The following view of a ‘youth crisis’ at another time was put forward in 1968 by the influential Jewish American psychotherapist Erik H Erikson. He in fact coined the phrase ‘identity crisis’ in an essay entitled “Identity Youth Crisis”. He put forward the idea that some periods of history create an identity vacuum. This he said can be caused by:
1. Fears raised by new facts and inventions that radically change and expand our image of the world.
2. Anxieties raised by symbolic dangers as a result of decaying ideologies.
3. Disintegrating faith and the fear of the loss of meaning – a kind of background dread of an existential abys devoid of meaning.
(See the paper on this site “Young People in Australia and their mental health” for a list of the research papers consulted.)
Peter Corney.

Understanding Young Adults in 2015


By Peter Corney
If you want to understand what is shaping the needs, anxieties and aspirations of young adults today there are two books that are essential reading. They take you beneath the superficial features to the deep cultural forces that underlie their increasingly unhealthy emotional, relational and spiritual lives.

The first book is Anne Mannes “The Life of I – The new culture of Narcissism”, published by Melbourne University Press 2014. The first part of the book explores Narcissism as a psychological pathology on the continuum from the extremely destructive to the everyday type who regularly creates relational havoc in the workplace and home. The second part explores the social and cultural factors in contemporary Western culture that are creating a very unhealthy self-obsessed society and a generation of narcissistic young adults. The second part is most helpful in analysing the cultural and social factors at work. In fact I would recommend you read the second part first – “Narcissism and society”.

The second book is “The Unexpected Legacy of Divorce”. A ground breaking piece of social research that was published in the US in 2000 but sadly barely made a ripple here. It is a longitudinal study (25years) of the children of divorce and how it affects their lives as adults. They now represent well over one third of our general population! Any one working with young adults can assume that at least a third will be affected in some of the ways this research reveals. The authors are Judith S. Wallerstein, Julia M. Lewis and Sandra Blakeslee and it is published by Hyperion NY 2000.
In the early 70’s ‘no fault’ divorce laws began to roll through Western societies, first in the US and then the UK, Australia and Canada. It was argued at the time that children were better off out of unhappy and conflicted marriages and in any case they were very resilient and would cope. This research clearly shows that these arguments were tragically false. The divorce rate quickly rose to about a third or more of all marriages and has stayed there. But the number of children affected is higher because at the same time de facto marriages increased, and these break down at an even higher rate, but they are not recorded in official stat’s.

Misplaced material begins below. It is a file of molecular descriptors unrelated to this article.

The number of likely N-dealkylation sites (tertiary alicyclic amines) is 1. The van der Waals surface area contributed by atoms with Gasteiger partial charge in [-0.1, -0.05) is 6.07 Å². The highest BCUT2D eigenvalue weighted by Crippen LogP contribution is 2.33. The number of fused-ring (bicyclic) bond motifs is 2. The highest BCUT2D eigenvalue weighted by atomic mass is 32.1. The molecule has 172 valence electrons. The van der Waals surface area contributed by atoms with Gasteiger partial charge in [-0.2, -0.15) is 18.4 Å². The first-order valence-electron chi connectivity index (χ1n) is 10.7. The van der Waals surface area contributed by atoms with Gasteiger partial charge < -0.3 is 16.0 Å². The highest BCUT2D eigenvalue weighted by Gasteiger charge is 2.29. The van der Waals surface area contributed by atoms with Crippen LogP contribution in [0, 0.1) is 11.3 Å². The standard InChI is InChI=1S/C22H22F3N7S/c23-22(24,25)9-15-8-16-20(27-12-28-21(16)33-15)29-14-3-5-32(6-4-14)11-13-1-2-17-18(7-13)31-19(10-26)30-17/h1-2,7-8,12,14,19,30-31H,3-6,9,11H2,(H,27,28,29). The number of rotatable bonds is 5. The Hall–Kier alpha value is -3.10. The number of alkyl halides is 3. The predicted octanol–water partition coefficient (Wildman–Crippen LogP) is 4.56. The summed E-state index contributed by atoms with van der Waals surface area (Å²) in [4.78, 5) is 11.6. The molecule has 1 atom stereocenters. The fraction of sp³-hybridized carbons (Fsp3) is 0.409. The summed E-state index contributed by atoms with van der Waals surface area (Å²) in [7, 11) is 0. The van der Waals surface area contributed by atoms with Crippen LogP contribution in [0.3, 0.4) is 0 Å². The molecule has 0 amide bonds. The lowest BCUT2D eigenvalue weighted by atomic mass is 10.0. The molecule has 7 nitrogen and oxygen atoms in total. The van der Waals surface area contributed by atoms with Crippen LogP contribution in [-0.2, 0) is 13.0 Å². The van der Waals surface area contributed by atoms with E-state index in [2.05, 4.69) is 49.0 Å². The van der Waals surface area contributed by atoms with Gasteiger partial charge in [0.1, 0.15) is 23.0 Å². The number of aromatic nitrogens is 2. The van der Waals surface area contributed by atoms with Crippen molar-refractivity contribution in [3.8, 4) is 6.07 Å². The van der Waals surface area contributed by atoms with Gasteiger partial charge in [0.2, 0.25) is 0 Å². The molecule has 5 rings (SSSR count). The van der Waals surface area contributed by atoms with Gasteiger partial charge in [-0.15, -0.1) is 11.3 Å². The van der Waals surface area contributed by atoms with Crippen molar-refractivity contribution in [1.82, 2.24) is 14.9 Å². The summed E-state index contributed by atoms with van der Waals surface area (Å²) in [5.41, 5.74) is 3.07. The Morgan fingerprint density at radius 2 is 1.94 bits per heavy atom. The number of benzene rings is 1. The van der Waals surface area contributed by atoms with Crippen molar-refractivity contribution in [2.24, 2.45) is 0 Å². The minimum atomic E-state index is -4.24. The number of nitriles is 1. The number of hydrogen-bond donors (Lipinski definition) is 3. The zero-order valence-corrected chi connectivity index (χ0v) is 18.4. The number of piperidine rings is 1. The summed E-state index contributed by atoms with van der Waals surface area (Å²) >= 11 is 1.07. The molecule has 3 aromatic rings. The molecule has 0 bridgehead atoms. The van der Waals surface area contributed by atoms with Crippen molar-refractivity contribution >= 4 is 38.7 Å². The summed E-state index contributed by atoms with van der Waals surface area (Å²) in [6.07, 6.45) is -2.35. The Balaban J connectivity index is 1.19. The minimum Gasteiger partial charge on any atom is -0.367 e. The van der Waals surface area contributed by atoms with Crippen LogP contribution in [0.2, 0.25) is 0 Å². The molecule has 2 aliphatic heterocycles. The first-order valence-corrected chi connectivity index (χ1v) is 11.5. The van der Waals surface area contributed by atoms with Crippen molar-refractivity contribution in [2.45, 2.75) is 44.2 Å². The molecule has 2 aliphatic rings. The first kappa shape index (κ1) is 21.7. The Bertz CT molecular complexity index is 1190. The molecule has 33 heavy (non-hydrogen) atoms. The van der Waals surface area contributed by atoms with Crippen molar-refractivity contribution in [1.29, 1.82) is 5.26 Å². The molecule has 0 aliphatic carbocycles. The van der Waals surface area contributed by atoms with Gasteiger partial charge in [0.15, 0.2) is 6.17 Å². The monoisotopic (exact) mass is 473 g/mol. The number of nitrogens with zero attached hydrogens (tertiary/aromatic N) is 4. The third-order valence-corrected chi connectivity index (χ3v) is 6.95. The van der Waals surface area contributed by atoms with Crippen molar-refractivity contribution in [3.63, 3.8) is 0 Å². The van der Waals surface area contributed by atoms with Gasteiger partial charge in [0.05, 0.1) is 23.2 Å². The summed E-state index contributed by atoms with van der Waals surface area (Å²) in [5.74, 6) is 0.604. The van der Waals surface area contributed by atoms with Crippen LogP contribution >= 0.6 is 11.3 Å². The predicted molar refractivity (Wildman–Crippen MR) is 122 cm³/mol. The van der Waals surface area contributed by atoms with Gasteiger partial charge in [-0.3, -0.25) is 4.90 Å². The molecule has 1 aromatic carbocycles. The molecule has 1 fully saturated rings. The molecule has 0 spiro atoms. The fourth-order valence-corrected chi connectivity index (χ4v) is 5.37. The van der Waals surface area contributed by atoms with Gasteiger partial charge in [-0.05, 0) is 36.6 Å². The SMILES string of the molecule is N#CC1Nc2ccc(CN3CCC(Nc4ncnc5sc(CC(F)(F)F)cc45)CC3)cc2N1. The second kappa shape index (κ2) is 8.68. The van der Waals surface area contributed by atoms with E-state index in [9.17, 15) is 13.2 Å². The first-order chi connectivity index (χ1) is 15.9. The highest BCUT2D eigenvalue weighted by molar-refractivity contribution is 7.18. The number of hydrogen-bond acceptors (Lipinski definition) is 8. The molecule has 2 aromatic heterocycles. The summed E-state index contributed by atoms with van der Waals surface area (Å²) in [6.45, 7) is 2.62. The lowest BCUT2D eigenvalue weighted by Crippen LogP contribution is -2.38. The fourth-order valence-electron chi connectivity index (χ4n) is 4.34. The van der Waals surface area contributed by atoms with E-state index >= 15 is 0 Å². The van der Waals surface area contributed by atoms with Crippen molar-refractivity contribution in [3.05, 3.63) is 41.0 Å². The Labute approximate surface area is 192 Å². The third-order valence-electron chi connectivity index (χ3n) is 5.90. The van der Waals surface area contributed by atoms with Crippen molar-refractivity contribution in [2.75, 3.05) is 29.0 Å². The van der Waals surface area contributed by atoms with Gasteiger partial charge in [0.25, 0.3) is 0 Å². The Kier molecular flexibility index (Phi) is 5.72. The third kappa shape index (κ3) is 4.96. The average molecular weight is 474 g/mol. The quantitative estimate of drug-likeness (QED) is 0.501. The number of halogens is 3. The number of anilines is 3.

This research followed the children of divorce over 25 years into adulthood. They revealed remarkably similar and troubling features. Here is a sample: they expressed a fear of commitment and difficulty in committing to relationships, especially in forming permanent ones, and if they did marry, had a higher than average divorce rate. They feared conflict, and were often anxious. They often felt that even though things might be going well at any moment catastrophe might strike. They felt their childhood had been stolen. Reading the results of this research explains a great deal of why young people are showing higher levels of mental health problems than ever before.
It is not hard to see why many Christian young adults have trouble standing out from the crowd and why they choose not to challenge some of the cultural and moral values of their non- Christian friends. The fear of rejection and conflict is emotionally too hard for them.
Discipling these young adults is a longer and harder task than it was in the past and requires a more holistic approach as their need for emotional healing is great, this is where the power of Christian community can also be very helpful.
Joining the dots between the two books especially between part two of Anne Mannes book and the research of the second book could be a useful and interesting discussion to have with some of your friends in ministry, why not set up a discussion!

STOP PRESS: According to the 2009 International Social Survey Program 72% of young people drop out of church in Australia, 57% in UK and 47% in US. A New book by the Barna Research group has just been published trying to analyse the reasons and offer some ways forward – “You Lost Me: Why young adults are leaving the Church……Rethinking Faith” by David Kinnaman.

The challenge of discipling today’s young adults

By Peter Corney

Photo by numstead
Photo by numstead

A current challenge being faced all around the Australian Church is in bringing this generation of young adults to mature Christian discipleship.

There are a number of contemporary cultural factors that seem to be contributing to this: